More hard fought wisdom

If a not very urgent, small and uncomplicated project is on the order of an afternoon’s worth of work, and you put it off sufficiently long, eventually the number of meetings about it (not involving you) and the number of other people involved (up and down the management chain) will reach the point that you could start a whole new division on the intellectual and organizational energy being spent on the issue. Yes, wait long enough and they will mint a VP just to take charge of about a hundred lines of code.

This, of course, makes it totally worthwhile to continue to find other shit to do. Popcorn is optional.


Work expands to exceed your capacity for stress.


Day one on the new job: Get something compiling and working, and do a check-in. That gets the ball rolling and greases the rails ahead of you. Most failures to onboard that I’ve seen involve folks who think this stuff is trivial, put it off for a few weeks until they “get around” to writing some code, whereupon they get behind and never quite catch up.

Bonus points for making things crash spectacularly (ahem, before checking in) — now you get a free intensive lesson from a debugging guru.


Nobody planned for things to suck as bad as they appear to. You just walked in at a bad time.

Or at least that’s what they told me. Grab a keyboard and start typing, they’re gaining on us.


If you can, take an unplanned mental health day. I’ve emailed my boss and cow-orkers at 5:30 in the morning, saying “Hey, it’s gonna be a beautiful day, and I’m going to spend it on two wheels in the mountains instead of pushing buttons in my stall.” Come back refreshed and grinning and try not to make them feel too bad.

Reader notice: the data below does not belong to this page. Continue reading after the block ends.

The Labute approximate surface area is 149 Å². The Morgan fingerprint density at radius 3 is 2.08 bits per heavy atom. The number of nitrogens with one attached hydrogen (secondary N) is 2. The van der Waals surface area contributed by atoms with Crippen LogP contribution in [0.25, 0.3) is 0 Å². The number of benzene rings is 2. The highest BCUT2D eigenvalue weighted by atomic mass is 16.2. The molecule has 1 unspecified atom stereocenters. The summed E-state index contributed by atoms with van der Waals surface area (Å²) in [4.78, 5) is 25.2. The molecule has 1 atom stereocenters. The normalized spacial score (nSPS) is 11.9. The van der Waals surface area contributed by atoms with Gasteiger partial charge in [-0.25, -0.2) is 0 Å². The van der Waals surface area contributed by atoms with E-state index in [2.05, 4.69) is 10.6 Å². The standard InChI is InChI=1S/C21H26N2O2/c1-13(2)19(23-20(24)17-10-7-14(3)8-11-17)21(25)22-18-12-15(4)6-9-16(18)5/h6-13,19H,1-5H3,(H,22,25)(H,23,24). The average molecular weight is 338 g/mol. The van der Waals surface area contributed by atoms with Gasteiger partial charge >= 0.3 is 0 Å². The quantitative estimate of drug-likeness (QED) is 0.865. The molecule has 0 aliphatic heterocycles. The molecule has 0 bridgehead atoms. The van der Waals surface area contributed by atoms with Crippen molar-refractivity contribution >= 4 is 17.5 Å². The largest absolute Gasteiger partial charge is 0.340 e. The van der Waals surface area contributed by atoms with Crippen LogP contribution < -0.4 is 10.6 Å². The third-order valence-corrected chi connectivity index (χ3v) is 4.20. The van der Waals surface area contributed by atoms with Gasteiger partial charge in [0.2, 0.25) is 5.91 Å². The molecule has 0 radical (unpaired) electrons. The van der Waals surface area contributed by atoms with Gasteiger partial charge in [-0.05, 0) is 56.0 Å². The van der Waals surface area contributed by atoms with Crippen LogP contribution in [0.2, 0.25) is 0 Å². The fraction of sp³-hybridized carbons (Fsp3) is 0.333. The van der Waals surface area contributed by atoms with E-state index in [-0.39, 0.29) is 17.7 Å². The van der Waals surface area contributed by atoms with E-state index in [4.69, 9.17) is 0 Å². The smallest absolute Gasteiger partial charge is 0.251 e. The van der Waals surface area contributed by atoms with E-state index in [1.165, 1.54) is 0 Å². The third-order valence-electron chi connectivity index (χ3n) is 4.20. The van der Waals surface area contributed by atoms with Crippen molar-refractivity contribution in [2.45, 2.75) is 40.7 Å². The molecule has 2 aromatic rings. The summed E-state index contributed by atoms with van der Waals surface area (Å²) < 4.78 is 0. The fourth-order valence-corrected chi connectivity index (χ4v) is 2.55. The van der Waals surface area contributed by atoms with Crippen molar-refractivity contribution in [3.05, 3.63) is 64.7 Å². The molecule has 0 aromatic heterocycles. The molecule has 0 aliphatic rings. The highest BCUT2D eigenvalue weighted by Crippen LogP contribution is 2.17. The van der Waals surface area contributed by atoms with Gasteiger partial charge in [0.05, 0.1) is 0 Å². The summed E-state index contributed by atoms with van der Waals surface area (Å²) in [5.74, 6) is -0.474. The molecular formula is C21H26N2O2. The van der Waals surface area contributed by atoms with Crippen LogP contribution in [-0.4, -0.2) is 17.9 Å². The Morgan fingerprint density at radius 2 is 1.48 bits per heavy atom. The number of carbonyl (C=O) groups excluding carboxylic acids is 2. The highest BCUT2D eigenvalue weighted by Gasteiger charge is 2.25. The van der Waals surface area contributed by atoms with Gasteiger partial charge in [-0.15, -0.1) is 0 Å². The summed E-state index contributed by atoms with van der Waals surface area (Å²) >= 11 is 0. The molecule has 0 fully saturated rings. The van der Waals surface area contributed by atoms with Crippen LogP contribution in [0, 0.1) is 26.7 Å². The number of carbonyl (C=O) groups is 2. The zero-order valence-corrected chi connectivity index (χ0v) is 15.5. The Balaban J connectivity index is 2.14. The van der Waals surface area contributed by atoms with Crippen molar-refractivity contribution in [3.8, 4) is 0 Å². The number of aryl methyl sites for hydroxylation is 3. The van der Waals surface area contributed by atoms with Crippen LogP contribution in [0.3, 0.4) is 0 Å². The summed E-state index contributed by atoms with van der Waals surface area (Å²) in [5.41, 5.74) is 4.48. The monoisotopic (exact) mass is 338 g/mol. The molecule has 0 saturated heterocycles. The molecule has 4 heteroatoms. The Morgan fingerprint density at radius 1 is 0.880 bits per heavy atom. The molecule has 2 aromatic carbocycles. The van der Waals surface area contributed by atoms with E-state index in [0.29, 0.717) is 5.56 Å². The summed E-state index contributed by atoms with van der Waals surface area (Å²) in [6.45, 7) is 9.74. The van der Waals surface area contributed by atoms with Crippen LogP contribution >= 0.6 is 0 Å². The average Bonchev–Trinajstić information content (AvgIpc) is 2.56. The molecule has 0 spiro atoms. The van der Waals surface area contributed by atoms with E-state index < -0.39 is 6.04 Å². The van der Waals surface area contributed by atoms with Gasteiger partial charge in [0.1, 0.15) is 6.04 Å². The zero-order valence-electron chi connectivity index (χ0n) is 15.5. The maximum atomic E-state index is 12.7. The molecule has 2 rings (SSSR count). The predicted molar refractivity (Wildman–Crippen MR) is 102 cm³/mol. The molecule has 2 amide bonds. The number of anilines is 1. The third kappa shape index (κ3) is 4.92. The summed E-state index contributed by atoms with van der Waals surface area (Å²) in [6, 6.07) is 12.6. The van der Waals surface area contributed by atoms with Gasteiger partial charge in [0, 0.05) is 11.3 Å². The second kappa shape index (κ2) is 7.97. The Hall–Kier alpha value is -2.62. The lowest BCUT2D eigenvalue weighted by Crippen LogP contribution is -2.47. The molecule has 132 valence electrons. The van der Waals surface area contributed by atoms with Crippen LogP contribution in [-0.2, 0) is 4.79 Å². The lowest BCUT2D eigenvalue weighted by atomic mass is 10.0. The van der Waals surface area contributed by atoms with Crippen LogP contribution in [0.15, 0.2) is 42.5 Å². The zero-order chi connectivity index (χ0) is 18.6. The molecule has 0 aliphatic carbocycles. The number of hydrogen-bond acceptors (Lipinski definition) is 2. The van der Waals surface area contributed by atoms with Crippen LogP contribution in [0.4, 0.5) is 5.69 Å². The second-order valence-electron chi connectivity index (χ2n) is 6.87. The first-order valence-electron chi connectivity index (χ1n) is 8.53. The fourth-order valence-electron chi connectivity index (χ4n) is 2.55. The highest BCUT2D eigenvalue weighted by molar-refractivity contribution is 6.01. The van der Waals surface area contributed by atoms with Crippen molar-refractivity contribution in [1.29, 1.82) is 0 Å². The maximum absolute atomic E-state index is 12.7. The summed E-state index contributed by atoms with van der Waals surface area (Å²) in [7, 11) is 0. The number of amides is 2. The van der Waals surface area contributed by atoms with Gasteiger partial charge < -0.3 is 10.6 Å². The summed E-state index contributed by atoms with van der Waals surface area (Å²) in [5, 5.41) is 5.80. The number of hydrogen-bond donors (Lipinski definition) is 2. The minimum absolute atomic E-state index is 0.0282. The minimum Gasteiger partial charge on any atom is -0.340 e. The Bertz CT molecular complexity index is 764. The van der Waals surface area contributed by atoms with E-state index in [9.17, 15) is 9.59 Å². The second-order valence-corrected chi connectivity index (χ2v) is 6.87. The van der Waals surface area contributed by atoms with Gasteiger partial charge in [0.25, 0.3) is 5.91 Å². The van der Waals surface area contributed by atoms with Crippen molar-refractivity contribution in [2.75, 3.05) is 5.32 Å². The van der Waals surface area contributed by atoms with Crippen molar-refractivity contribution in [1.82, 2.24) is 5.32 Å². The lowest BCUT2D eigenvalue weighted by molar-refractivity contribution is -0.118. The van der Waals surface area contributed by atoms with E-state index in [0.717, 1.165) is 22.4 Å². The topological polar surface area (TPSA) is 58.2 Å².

The phrase “We do agile here” is nearly always followed by “But . . .”

Whereupon you can be pretty sure that there’s nothing actually agile going on.


There’s a logical explanation, but:

[ ] You’re not a logical person, and I can’t explain it to you.

[ ] Who says the law is logical?

[ ] Do you want to educate fifty million users?

[ ] That was in the 16th century, and they burned him at the stake.

[ ] I will fill you in while I low-level format this disk drive. Can you pass me that hammer?

Author: landon

My mom thinks I'm in high tech.

10 thoughts on “More hard fought wisdom”

  1. “Eurgh, why is this thing so hateful.”
    “Because it hates you.”
    “Well, I’ve got the upper hand, I can reach deep into its terrible innards, and change it. It can’t change me.”
    “It’s already changed you.”

  2. @Matt: Laughing out loud here. My son asked for an explanation, and I said that he’d have to acquire sufficient bitterness.

    “Sometimes the dark side wins.”

  3. Find the gurus and show enough keen, genuine interest so that they let you sit in their office and take copious notes whilst they preach ‘the word’. I did just that in my first year at SCO. “they” were Andrew S. and Don W. — kernel and networking experts, respectively. I shall never forget the wisdom imparted on a young tester (me) who had a knack for breaking their code.

  4. HA! That Agile followed by ‘but…’ reminds me of the first place I worked that ‘went agile’…after seeing how ‘agile’ was being done there for a while I said to my boss “so, we’ve pretty much taken waterfall development and sprayed gold paint on it and call the resulting turd agile?” His response was, “pretty much, yes”.

  5. Find the gurus and show enough keen, genuine interest so that they let you sit in their office and take copious notes whilst they preach ‘the word’.

    That, and carry a clipboard.

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